Thursday, 2 February 2012


IN September (2011) 9 members of the group PRAXIS initiated a collage each. We mailed our piece to the group member east of our location who added to the work and sent it east again for the next contribution.
The 9 collages circumnavigated the globe returning to the originator who completes the work and will post it to Berkeley CA for exhibition. PRAXIS is one of several 'Round Table Collaboration' groups whose collage-works will be on show in February.

Collage is cutting and pasting with scalpel and glue, scissors, and fiddly little bits of paper and not at all the cut-and-paste we've become accustomed to on our computers. In exasperation no doubt, some of us resorted to painting and why not?

RHINOT : Niki Hare
. . . following Marty McCutcheon's The Spindle of Necessity, and further contributions from, Daniel McKeon, W.T.Richards and Ian Stopforth. The other four of the PRAXIS group in eastwards order, myself, Mike Hinc, Cora de Lang, and Pennie Steele, subsequently made contributions and we wait for the exhibition to see how Marty completes his collage.

At least one of our completed collages has arrived in Berkeley, and mine, in 3 parts from a last huzzah of scalpel frenzy, is seen below on its last transit to destination.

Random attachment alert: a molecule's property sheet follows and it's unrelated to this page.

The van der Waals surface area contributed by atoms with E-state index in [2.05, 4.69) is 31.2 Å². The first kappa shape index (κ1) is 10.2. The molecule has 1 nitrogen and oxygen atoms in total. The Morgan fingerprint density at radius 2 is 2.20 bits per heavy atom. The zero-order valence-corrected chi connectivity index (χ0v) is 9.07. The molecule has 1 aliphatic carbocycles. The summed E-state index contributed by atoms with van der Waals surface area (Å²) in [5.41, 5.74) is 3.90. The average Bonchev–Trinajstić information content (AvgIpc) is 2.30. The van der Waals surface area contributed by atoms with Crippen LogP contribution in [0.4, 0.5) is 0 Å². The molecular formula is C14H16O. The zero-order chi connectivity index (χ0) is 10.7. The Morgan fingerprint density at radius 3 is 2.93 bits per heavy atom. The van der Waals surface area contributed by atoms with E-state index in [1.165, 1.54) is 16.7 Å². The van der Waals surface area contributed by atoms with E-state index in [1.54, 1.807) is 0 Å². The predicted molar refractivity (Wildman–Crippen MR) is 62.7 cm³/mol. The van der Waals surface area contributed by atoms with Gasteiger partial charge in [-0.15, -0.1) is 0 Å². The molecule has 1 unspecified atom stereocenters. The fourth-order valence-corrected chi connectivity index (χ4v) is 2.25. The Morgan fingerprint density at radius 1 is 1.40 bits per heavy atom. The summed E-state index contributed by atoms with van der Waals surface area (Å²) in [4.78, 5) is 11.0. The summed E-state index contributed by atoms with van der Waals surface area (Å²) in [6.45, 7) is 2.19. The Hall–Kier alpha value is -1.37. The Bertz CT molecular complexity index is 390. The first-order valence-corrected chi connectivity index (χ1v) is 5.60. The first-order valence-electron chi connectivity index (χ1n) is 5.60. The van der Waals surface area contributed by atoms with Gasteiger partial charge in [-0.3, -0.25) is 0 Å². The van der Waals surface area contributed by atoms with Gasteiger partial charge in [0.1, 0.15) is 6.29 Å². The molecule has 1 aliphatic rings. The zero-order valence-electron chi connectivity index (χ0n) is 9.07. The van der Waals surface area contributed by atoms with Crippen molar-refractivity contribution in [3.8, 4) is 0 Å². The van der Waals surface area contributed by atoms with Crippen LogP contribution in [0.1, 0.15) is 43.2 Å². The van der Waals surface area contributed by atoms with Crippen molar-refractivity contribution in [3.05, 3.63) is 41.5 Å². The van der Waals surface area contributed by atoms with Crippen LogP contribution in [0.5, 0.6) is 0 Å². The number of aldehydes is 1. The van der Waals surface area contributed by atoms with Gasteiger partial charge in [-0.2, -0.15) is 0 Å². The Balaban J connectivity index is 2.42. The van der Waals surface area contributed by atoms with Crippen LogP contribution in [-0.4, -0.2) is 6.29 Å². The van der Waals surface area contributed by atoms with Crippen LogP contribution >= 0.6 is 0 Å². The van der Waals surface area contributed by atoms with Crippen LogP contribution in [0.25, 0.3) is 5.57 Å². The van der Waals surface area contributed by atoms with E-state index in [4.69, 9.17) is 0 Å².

Thanks-Gods-for-that I'd thought as I finished my piece. I thought that again after I photographed and packaged, put up online, and once more when I had queued up and finally mailed the packet.
TsGsforTHAT, although it's not over. Next there is the showing and attendant documentation and promotion - in some sense the 'real work' starts now.
Each collage has had 10 manifestations. The initiator's, who also concludes the work (2), and each group member's take (+8 = 10). 9 pieces will be the outcome and the 9 have 90 manifestations in total. There might be slide-shows and videos marking the progress of each piece.
Some of the works held up quite well to the process, others amalgamated, separated, and transformed utterly developing into mutli-panel spreads. At times, some were reduced to over-layered homogenous muddles. All transcend the method and the sum of the parts.
I have a new insight into my online Praxian friends. I know their work in the virtual world and through this project have seen passing it under my hands with collage after collage.
In the transition from virtual to real not all of the insight has been easy. Some of my group were slow or backed the pieces into pairs. Some tried too hard, others sought to dominate by their contributions, and some seemed to crave nurturing. I probably annoyed them in turn. Online, It is so simple to ignore these factors. Judging by their input to PRAXIS and other social and art networks, some use the virtual world as a central plank in their operation as artists.
And none of the above is 'bad'. We were not actors in a company, or musicians, none of us are performing artists. All of us function solo and artists are meant to try hard, to dominate the work with their ideas, and we all need and can give a bit of nurturing, it's just that when you collaborate creatively a lot of shit skims to the surface.